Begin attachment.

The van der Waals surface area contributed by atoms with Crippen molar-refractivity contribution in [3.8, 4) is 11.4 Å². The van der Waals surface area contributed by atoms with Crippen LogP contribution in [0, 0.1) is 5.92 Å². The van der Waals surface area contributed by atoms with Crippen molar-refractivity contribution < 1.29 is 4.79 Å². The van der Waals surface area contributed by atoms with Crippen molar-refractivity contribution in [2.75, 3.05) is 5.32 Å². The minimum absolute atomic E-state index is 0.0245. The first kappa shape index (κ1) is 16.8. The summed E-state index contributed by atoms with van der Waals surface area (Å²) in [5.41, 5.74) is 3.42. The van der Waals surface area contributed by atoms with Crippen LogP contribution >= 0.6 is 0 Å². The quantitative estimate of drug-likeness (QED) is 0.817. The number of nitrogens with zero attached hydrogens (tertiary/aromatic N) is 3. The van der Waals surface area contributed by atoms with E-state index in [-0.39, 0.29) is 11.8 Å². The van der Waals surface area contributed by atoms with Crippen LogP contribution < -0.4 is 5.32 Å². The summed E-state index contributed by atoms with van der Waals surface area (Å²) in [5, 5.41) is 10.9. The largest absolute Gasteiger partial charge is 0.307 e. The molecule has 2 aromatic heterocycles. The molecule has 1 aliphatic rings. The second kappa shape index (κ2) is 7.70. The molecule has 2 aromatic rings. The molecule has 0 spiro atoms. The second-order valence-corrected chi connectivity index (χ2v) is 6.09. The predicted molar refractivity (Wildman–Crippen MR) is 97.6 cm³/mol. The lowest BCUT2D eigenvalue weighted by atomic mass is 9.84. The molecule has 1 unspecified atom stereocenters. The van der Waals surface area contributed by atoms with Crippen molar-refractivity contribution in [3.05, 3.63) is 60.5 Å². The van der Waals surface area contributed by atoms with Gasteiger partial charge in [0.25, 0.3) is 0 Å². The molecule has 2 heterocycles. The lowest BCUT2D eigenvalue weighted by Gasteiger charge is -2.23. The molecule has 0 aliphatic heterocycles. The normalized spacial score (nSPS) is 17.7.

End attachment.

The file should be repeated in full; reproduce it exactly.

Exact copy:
The van der Waals surface area contributed by atoms with Crippen molar-refractivity contribution in [3.8, 4) is 11.4 Å². The van der Waals surface area contributed by atoms with Crippen LogP contribution in [0, 0.1) is 5.92 Å². The van der Waals surface area contributed by atoms with Crippen molar-refractivity contribution < 1.29 is 4.79 Å². The van der Waals surface area contributed by atoms with Crippen molar-refractivity contribution in [2.75, 3.05) is 5.32 Å². The minimum absolute atomic E-state index is 0.0245. The first kappa shape index (κ1) is 16.8. The summed E-state index contributed by atoms with van der Waals surface area (Å²) in [5.41, 5.74) is 3.42. The van der Waals surface area contributed by atoms with Crippen LogP contribution >= 0.6 is 0 Å². The quantitative estimate of drug-likeness (QED) is 0.817. The number of nitrogens with zero attached hydrogens (tertiary/aromatic N) is 3. The van der Waals surface area contributed by atoms with E-state index in [-0.39, 0.29) is 11.8 Å². The van der Waals surface area contributed by atoms with Crippen LogP contribution < -0.4 is 5.32 Å². The summed E-state index contributed by atoms with van der Waals surface area (Å²) in [5, 5.41) is 10.9. The largest absolute Gasteiger partial charge is 0.307 e. The molecule has 2 aromatic heterocycles. The molecule has 1 aliphatic rings. The second kappa shape index (κ2) is 7.70. The molecule has 2 aromatic rings. The molecule has 0 spiro atoms. The second-order valence-corrected chi connectivity index (χ2v) is 6.09. The predicted molar refractivity (Wildman–Crippen MR) is 97.6 cm³/mol. The lowest BCUT2D eigenvalue weighted by atomic mass is 9.84. The molecule has 1 unspecified atom stereocenters. The van der Waals surface area contributed by atoms with Crippen molar-refractivity contribution in [3.05, 3.63) is 60.5 Å². The van der Waals surface area contributed by atoms with Gasteiger partial charge in [0.25, 0.3) is 0 Å². The molecule has 2 heterocycles. The lowest BCUT2D eigenvalue weighted by Gasteiger charge is -2.23. The molecule has 0 aliphatic heterocycles. The normalized spacial score (nSPS) is 17.7.